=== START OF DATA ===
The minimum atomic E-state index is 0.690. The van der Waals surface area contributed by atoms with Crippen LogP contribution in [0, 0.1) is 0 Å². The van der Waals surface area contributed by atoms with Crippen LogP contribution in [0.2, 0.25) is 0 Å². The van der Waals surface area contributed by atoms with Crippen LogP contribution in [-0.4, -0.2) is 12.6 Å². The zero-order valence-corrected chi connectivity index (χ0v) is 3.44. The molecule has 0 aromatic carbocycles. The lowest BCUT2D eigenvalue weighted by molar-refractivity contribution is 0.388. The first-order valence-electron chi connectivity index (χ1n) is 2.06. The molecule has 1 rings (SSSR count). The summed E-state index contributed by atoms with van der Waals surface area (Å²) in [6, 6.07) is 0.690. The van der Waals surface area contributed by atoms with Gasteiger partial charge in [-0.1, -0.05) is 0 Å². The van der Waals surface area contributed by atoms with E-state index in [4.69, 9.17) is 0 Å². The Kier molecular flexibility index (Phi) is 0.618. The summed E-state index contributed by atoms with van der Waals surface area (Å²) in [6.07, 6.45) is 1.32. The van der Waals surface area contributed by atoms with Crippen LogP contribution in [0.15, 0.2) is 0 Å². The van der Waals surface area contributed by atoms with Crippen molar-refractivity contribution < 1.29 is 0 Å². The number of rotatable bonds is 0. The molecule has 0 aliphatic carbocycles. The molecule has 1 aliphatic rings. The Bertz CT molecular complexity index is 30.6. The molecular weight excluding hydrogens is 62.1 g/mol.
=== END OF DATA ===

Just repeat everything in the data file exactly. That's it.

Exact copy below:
The minimum atomic E-state index is 0.690. The van der Waals surface area contributed by atoms with Crippen LogP contribution in [0, 0.1) is 0 Å². The van der Waals surface area contributed by atoms with Crippen LogP contribution in [0.2, 0.25) is 0 Å². The van der Waals surface area contributed by atoms with Crippen LogP contribution in [-0.4, -0.2) is 12.6 Å². The zero-order valence-corrected chi connectivity index (χ0v) is 3.44. The molecule has 0 aromatic carbocycles. The lowest BCUT2D eigenvalue weighted by molar-refractivity contribution is 0.388. The first-order valence-electron chi connectivity index (χ1n) is 2.06. The molecule has 1 rings (SSSR count). The summed E-state index contributed by atoms with van der Waals surface area (Å²) in [6, 6.07) is 0.690. The van der Waals surface area contributed by atoms with Gasteiger partial charge in [-0.1, -0.05) is 0 Å². The van der Waals surface area contributed by atoms with E-state index in [4.69, 9.17) is 0 Å². The Kier molecular flexibility index (Phi) is 0.618. The summed E-state index contributed by atoms with van der Waals surface area (Å²) in [6.07, 6.45) is 1.32. The van der Waals surface area contributed by atoms with Crippen LogP contribution in [0.15, 0.2) is 0 Å². The van der Waals surface area contributed by atoms with Crippen molar-refractivity contribution < 1.29 is 0 Å². The number of rotatable bonds is 0. The molecule has 0 aliphatic carbocycles. The molecule has 1 aliphatic rings. The Bertz CT molecular complexity index is 30.6. The molecular weight excluding hydrogens is 62.1 g/mol.